Wow.

I know I’ve been guilty of that. I’ve seen people try something and not been totally supportive. While I thought it was concern for their well-being or status or safety or whatever, maybe what I was really subconsciously doing was wrestling with how that person was changing in my mind and that triggered discomfort.

That’s an area I really need to think about in the future, both in my reactions to people and in my response to their reactions of things that I do.

Regarding expectations

Another way we drown progress is by setting up grand expectations in our mind and then comparing our progress to those expectations.

We allow the expectation to overshadow the progress, and if we don’t meet those expectations we see the journey as a failure rather than as the success that it is. Let go of expectations, Bishop says, and recognize that you are a person who is constantly growing and evolving.

“When you expect nothing, you’re living in the moment. You’re not worrying about the future or rejecting the past. You’re simply embracing your situation as it comes,” he writes.

“That doesn’t mean you are okay with it or that you agree with it, but simply that you are owning it and in charge of it. Remember you can always change something when you can take ownership and responsibility for it.”

By wallowing in the chasm between expectation and result, we lose the power to pivot and continue toward our goals. And we give up truly feel-good moments in our lives.

Growth begins with the first step

Ultimately, the power to change lies within everyone. We each have to own our current situation, recognize the limiting beliefs and negative language that has got us there or kept us there, and set a new course for our lives with intention.

“The better you understand your patterns the better shot you have in altering them,” Bishop writes. “When you have set our the goals that you are claiming as yours in life and, more importantly, relentlessly taking the actions to produce, it’s only a matter of when.”

It is the essence of action that conquers the negativity and self-doubt in the end. To push through those feelings, we must simply ignore them and advance in pursuit of our goals. Eventually, our brain will realize we are learning, changing, growing and becoming what we set out to become.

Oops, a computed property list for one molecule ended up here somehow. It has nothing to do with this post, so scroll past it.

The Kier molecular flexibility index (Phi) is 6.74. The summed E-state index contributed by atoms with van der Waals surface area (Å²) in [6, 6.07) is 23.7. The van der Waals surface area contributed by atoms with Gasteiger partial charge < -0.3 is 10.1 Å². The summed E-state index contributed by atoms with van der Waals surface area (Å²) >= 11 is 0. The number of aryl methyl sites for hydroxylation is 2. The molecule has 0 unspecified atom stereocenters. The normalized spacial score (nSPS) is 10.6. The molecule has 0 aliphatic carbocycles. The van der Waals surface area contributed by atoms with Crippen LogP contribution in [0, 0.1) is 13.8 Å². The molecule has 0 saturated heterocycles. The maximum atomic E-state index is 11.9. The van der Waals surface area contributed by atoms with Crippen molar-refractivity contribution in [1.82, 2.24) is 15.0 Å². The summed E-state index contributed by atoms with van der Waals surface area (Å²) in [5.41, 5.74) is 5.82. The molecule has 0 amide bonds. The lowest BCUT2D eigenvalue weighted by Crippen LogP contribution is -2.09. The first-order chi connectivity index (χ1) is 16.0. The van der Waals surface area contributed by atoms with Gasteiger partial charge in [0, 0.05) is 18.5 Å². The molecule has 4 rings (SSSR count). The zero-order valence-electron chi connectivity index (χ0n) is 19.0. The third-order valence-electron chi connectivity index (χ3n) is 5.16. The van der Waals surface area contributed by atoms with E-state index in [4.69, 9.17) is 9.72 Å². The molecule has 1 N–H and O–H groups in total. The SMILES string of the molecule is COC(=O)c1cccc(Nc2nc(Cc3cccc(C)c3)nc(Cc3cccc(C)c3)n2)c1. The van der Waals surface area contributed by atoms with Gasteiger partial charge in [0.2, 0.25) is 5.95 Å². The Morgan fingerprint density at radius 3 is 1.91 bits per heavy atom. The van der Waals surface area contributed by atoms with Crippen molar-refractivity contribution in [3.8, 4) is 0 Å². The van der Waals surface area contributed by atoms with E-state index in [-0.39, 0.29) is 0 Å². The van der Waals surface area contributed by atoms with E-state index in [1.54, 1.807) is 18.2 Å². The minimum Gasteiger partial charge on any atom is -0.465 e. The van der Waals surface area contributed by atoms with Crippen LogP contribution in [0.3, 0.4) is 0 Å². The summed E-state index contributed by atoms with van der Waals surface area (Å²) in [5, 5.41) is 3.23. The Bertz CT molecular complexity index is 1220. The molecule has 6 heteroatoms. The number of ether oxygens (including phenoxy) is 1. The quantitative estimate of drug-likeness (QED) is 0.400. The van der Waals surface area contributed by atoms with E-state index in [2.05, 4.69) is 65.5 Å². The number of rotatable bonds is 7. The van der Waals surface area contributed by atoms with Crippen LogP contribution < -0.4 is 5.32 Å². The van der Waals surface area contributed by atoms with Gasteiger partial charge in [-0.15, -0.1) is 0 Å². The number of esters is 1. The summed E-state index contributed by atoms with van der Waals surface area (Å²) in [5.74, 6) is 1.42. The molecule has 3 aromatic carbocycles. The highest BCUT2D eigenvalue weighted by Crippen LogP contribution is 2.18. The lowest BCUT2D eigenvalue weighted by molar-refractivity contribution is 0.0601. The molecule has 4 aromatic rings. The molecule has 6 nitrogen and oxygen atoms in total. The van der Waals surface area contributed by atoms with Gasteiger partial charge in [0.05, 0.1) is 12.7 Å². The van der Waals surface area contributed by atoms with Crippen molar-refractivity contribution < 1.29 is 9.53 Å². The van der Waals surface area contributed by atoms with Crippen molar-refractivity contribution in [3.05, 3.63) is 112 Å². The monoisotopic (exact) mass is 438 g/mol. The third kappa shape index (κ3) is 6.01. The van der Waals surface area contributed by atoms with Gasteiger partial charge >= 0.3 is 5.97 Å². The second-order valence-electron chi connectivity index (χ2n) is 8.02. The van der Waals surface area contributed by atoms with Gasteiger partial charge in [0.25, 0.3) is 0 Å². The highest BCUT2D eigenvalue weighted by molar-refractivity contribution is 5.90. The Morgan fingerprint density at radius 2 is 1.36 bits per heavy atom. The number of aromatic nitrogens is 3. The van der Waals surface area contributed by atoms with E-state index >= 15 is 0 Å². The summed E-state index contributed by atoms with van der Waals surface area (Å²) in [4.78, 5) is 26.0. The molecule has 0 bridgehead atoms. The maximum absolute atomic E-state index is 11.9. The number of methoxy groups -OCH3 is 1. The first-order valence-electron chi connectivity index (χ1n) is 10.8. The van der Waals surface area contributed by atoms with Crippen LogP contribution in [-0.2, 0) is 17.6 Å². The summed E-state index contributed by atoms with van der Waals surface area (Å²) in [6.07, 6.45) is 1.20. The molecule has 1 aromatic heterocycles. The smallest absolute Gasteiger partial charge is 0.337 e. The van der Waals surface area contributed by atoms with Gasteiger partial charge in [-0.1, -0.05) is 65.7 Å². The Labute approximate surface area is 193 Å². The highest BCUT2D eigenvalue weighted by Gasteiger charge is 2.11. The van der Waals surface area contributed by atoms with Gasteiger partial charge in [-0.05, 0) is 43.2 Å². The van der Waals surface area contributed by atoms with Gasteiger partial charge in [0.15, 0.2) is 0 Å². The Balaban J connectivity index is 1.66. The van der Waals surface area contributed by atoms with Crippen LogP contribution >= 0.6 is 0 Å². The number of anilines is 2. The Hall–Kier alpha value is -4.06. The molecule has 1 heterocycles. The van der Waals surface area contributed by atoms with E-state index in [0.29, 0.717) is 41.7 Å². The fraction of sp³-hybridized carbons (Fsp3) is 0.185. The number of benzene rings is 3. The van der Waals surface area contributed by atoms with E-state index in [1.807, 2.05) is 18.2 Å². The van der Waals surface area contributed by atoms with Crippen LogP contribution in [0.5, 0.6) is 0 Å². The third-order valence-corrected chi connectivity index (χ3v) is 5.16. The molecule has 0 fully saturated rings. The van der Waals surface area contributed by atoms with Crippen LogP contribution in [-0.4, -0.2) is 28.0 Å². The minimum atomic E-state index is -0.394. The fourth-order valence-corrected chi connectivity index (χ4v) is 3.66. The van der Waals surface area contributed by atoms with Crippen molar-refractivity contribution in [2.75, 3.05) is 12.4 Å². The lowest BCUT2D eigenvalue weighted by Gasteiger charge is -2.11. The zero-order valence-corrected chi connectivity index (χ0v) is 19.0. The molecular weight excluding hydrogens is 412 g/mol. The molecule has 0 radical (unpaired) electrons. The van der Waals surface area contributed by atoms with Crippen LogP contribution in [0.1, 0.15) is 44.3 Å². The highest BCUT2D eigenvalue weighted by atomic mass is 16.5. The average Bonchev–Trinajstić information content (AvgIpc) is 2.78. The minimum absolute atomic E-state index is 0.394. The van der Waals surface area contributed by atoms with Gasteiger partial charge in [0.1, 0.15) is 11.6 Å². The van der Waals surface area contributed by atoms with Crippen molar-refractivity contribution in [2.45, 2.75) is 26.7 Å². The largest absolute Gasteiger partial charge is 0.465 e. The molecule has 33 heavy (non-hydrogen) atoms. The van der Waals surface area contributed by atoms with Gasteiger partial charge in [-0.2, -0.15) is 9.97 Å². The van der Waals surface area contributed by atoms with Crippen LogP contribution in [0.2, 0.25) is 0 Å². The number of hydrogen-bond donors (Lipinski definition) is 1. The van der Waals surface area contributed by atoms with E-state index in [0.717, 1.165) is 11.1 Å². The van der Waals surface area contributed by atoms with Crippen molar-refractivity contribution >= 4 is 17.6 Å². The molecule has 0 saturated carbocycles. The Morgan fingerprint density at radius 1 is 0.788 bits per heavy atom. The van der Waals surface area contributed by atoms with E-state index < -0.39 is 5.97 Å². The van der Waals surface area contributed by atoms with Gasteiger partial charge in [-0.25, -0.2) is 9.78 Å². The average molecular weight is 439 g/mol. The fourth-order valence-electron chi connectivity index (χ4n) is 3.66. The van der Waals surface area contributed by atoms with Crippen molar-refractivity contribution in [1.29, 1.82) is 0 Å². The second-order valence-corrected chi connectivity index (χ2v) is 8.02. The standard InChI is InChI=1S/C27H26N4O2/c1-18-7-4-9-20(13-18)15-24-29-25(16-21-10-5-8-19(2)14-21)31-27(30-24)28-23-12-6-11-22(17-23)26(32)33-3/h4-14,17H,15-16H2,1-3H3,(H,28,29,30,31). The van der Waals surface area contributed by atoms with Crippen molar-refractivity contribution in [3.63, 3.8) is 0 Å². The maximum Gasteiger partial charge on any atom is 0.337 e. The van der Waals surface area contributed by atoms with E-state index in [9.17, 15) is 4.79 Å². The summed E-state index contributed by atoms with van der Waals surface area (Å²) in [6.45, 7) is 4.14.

Bishop shares this thought from Dale Carnegie: “Inaction breeds doubt and fear. Action breeds confidence and courage. If you want to conquer fear, do not sit home and think about it. Go out and get busy.”

In summary

“Unfu*k Yourself,” despite its attention-grabbing title, is not a foul-mouthed diatribe. It’s a no-nonsense examination of the typical way of thinking that traps so many of us in comfortable lives. You need not be unhappy with your life or depressed to get something out of this book. You can take his advice to move from good to great, or great to amazing.

The actionable tips are plenty, and Bishop’s direct writing doesn’t allow you to find loopholes or excuses as to why these things don’t apply to you. No one is special, he says, there are just people with different levels of commitment to achievement. You choose your level, and therefore you have chosen the life you have.

I definitely recommend this book, especially for younger readers who are more apt to get fired up by the direct language. There are many good lessons in this fairly quick read, and things you can start doing today to make progress.

You can check out “Unfu*k Yourself” from your local library, or if you’d like to purchase it for yourself or someone else you can use my Amazon affiliate link. It’ll cost you the same, and I’ll get a few cents for referring you.